- Business Plans. A de novo should have a sound and comprehensive business plan outlining the scope of the organization’s operations during the first three years of existence. The business plan should provide a framework for management to operate the bank during the de novo period. Management should periodically review the de novo’s business plan against actual performance to identify material variances. Under Regulation H, a member bank may not, without the permission of the Board, change the general character of its business or the scope of its corporate powers at the time of admission to membership.10 As such, before undertaking a material deviation from the bank’s business plan that changes the scope of its business operations, the state member bank must seek the Federal Reserve Board’s approval.11
- Annual Outside Audits. A de novo that is not subject to Section 36 of the FDI Act12 should consider engaging an independent public accountant to audit its annual financial statements for at least the first three years of operation.
De Novo Subsidiaries of Bank Holding Companies with Assets Greater than $3 Billion
This policy applies to de novos that are subsidiaries of existing bank holding companies. A Reserve Bank may, however, elect to make a risk-based determination that a de novo that is a subsidiary of a bank holding company with consolidated assets of greater than $3 billion should be examined less frequently than otherwise suggested in this guidance if, in the opinion of the Reserve Bank, the parent company and its subsidiary banks are in satisfactory condition and the parent is considered to be a source of strength to its insured depository institution subsidiaries. Such subsidiary de novos would be expected to maintain capital levels in conformance with the de novo policy guideline.
For questions regarding this guidance, please contact Laura Macedo, Lead Financial Policy Analyst at (202) 452-5268, Marlon Willis, Senior Financial Institutions Policy Analyst at (202) 973-7394, or Jonathan Rono, Manager, at (202) 721-4568 in the Division of Supervision and Regulation. In addition, institutions may send questions via the Board’s public website.13
Michael S. Gibson
Supervision and Regulation
- SR letter 91-17, “Application and Supervision Standards for De Novo State Member Banks”
- SR letter 18-7, “Updates to the Expanded Examination Cycle for Certain State Member Banks and U.S. Branches and Agencies of Foreign Banking Organizations”
- SR letter 15-11 / CA letter 15-9, “Examinations of Insured Depository Institutions Prior to Membership or Merger into a State Member Bank”
- SR letter 14-6, “Addendum to the Interagency Policy Statement on Income Tax Allocation in a Holding Company Structure”
- SR letter 02-9, “Guidance Regarding Significant Changes in the General Character of a State Member Bank’s Business and Compliance with Regulation H”
- SR letter 98-38, “Interagency Policy Statement on Income Tax Allocation in a Holding Company Structure”
- SR letter 94-3, “Supervisory Guidance on the Implementation of Section 112 of the FDIC”
- With the issuance of this letter, the SR letter 91-17, “Application and Supervision Standards for De Novo State Member Banks,” is superseded. Return to text.
- As defined in section 3 of the Federal Deposit Insurance Act (FDI Act), an insured depository institution is any bank or savings association the deposits of which are insured by the FDIC. 12 U.S.C. § 1813(c)(2). Return to text.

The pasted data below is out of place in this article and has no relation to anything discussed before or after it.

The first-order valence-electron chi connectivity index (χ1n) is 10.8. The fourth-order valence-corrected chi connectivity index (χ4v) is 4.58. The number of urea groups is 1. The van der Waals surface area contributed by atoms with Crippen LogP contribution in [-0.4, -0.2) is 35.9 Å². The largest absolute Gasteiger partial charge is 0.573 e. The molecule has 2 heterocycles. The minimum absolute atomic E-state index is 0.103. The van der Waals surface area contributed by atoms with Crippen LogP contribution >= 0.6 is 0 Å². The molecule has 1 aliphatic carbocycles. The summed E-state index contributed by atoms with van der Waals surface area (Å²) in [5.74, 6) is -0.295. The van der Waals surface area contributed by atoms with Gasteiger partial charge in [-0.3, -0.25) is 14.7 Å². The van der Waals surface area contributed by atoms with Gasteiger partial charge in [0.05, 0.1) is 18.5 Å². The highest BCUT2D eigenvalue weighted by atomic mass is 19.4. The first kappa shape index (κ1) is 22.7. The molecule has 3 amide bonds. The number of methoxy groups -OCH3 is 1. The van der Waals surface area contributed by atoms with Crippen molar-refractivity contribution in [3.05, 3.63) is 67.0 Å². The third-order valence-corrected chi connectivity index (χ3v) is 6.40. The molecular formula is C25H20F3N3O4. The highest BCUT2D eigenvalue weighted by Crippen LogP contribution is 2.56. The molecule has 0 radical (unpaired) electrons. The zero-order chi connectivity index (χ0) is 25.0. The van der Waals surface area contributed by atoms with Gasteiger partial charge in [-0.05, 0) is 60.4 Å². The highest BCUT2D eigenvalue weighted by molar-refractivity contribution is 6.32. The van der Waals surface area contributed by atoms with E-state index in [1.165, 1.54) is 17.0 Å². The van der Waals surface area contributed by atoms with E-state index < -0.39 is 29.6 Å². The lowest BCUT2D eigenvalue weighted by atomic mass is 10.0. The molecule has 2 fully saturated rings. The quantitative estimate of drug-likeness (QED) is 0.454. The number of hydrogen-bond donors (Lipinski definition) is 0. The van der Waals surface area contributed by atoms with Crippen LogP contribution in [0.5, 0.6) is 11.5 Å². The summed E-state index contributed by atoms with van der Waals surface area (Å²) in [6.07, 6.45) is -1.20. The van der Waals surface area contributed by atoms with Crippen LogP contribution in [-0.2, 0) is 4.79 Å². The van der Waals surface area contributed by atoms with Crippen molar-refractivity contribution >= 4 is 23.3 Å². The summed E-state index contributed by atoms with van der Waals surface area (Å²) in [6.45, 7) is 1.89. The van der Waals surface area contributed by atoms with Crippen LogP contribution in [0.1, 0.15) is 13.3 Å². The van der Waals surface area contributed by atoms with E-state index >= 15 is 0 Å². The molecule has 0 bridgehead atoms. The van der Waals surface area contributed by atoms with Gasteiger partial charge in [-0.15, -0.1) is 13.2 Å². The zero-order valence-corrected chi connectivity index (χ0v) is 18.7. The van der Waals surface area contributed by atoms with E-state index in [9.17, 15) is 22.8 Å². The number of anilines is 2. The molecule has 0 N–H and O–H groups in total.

- Insured depository institutions that are in operation for longer than three years and apply to become a state member bank are not subject to this letter, but may be subject to a pre-membership examination as outlined in SR letter 15-11 / CA letter 15-9, “Examinations of Insured Depository Institutions Prior to Membership or Merger into a State Member Bank.” Return to text.
- The FR 2083 can be found at the following link: https://www.federalreserve.gov/apps/reportforms/reportdetail.aspx?sOoYJ+5BzDaPiGsl4k8yPzSnAuxw4Gwb. Return to text.
- Examination frequency expectations for all state member banks rated less than satisfactory are contained in the Federal Reserve’s Commercial Bank Examination Manual. Return to text.
- See 12 U.S.C. § 1820(d)(1) and 12 CFR 208.64; see also SR letter 18-7, “Updates to the Expanded Examination Cycle for Certain State Member Banks and U.S. Branches and Agencies of Foreign Banking Organizations.” Return to text.
- Refer to 12 CFR 217.10(a). This expectation does not prevent a de novo that is a qualifying community banking organization from electing to be subject to the community bank leverage ratio framework. See also 12 CFR 217.12. Return to text.
- Refer to SR letter 98-38, “Interagency Policy Statement on Income Tax Allocation in a Holding Company Structure” and SR letter 14-6, “Addendum to the Interagency Policy Statement on Income Tax Allocation in a Holding Company Structure.” Return to text.
- De novos that are subsidiaries of bank holding companies may draw directors from the parent bank holding company’s management and board. Return to text.
- Refer to 12 CFR 208.3(d)(2) and SR letter 02-9, “Guidance Regarding Significant Changes in the General Character of a State Member Bank’s Business and Compliance with Regulation H.” Return to text.
- Refer to 12 CFR 208.3(d)(2). Return to text.
- Section 36 of the FDI Act, as implemented by part 363 of the FDIC’s regulations, requires each insured depository institution with total assets of $500 million or more to have an annual audit performed by an independent public accountant. See 12 U.S.C. § 1831m(d); 12 CFR 363.1(a), 363.3(a); see also SR letter 94-3, “Supervisory Guidance on the Implementation of Section 112 of the FDIC Improvement Act.” Return to text.
- See http://www.federalreserve.gov/apps/contactus/feedback.aspx. Return to text.